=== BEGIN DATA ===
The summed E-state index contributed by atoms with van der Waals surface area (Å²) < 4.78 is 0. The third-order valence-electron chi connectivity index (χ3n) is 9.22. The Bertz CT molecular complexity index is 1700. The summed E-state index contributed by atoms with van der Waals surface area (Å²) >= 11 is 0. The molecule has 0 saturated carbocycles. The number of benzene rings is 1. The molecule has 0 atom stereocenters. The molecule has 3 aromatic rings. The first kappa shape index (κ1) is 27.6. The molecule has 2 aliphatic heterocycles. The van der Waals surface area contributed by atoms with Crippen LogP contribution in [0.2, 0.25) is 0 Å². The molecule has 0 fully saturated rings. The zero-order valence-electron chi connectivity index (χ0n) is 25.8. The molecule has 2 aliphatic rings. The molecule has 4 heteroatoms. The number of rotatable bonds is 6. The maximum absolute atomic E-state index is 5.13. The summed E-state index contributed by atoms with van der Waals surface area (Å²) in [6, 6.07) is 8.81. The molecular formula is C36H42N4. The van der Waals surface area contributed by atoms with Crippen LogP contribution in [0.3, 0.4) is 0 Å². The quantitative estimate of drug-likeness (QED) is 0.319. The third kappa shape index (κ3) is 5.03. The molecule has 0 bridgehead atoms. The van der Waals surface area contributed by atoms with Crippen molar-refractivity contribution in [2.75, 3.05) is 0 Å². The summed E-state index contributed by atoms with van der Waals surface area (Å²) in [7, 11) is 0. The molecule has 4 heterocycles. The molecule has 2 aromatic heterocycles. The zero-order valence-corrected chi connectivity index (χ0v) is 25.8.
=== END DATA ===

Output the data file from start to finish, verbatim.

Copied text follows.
The summed E-state index contributed by atoms with van der Waals surface area (Å²) < 4.78 is 0. The third-order valence-electron chi connectivity index (χ3n) is 9.22. The Bertz CT molecular complexity index is 1700. The summed E-state index contributed by atoms with van der Waals surface area (Å²) >= 11 is 0. The molecule has 0 saturated carbocycles. The number of benzene rings is 1. The molecule has 0 atom stereocenters. The molecule has 3 aromatic rings. The first kappa shape index (κ1) is 27.6. The molecule has 2 aliphatic heterocycles. The van der Waals surface area contributed by atoms with Crippen LogP contribution in [0.2, 0.25) is 0 Å². The molecule has 0 fully saturated rings. The zero-order valence-electron chi connectivity index (χ0n) is 25.8. The molecule has 2 aliphatic rings. The molecule has 4 heteroatoms. The number of rotatable bonds is 6. The maximum absolute atomic E-state index is 5.13. The summed E-state index contributed by atoms with van der Waals surface area (Å²) in [6, 6.07) is 8.81. The molecular formula is C36H42N4. The van der Waals surface area contributed by atoms with Crippen LogP contribution in [0.3, 0.4) is 0 Å². The quantitative estimate of drug-likeness (QED) is 0.319. The third kappa shape index (κ3) is 5.03. The molecule has 0 bridgehead atoms. The van der Waals surface area contributed by atoms with Crippen molar-refractivity contribution in [2.75, 3.05) is 0 Å². The summed E-state index contributed by atoms with van der Waals surface area (Å²) in [7, 11) is 0. The molecule has 4 heterocycles. The molecule has 2 aromatic heterocycles. The zero-order valence-corrected chi connectivity index (χ0v) is 25.8.